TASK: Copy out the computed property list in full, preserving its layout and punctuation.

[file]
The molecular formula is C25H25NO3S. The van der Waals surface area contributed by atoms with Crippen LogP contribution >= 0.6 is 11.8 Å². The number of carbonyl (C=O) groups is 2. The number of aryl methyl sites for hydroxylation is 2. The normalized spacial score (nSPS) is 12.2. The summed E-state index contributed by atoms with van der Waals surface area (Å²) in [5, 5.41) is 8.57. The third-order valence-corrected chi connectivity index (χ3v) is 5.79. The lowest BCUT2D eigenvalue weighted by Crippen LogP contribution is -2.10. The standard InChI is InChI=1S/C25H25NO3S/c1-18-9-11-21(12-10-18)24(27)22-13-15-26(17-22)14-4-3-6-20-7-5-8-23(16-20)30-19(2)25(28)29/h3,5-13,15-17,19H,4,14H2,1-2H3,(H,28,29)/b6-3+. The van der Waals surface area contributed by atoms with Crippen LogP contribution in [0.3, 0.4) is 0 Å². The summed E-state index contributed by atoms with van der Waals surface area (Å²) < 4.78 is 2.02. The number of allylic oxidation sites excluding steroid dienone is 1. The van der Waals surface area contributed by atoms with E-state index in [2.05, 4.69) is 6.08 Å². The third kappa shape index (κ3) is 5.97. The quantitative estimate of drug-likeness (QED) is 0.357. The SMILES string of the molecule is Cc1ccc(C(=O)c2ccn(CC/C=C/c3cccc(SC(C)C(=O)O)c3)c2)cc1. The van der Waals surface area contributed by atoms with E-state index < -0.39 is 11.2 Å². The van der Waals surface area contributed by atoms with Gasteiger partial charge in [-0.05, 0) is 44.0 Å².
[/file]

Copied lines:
The molecular formula is C25H25NO3S. The van der Waals surface area contributed by atoms with Crippen LogP contribution >= 0.6 is 11.8 Å². The number of carbonyl (C=O) groups is 2. The number of aryl methyl sites for hydroxylation is 2. The normalized spacial score (nSPS) is 12.2. The summed E-state index contributed by atoms with van der Waals surface area (Å²) in [5, 5.41) is 8.57. The third-order valence-corrected chi connectivity index (χ3v) is 5.79. The lowest BCUT2D eigenvalue weighted by Crippen LogP contribution is -2.10. The standard InChI is InChI=1S/C25H25NO3S/c1-18-9-11-21(12-10-18)24(27)22-13-15-26(17-22)14-4-3-6-20-7-5-8-23(16-20)30-19(2)25(28)29/h3,5-13,15-17,19H,4,14H2,1-2H3,(H,28,29)/b6-3+. The van der Waals surface area contributed by atoms with Crippen LogP contribution in [0.3, 0.4) is 0 Å². The summed E-state index contributed by atoms with van der Waals surface area (Å²) < 4.78 is 2.02. The number of allylic oxidation sites excluding steroid dienone is 1. The van der Waals surface area contributed by atoms with E-state index in [2.05, 4.69) is 6.08 Å². The third kappa shape index (κ3) is 5.97. The quantitative estimate of drug-likeness (QED) is 0.357. The SMILES string of the molecule is Cc1ccc(C(=O)c2ccn(CC/C=C/c3cccc(SC(C)C(=O)O)c3)c2)cc1. The van der Waals surface area contributed by atoms with E-state index < -0.39 is 11.2 Å². The van der Waals surface area contributed by atoms with Gasteiger partial charge in [-0.05, 0) is 44.0 Å².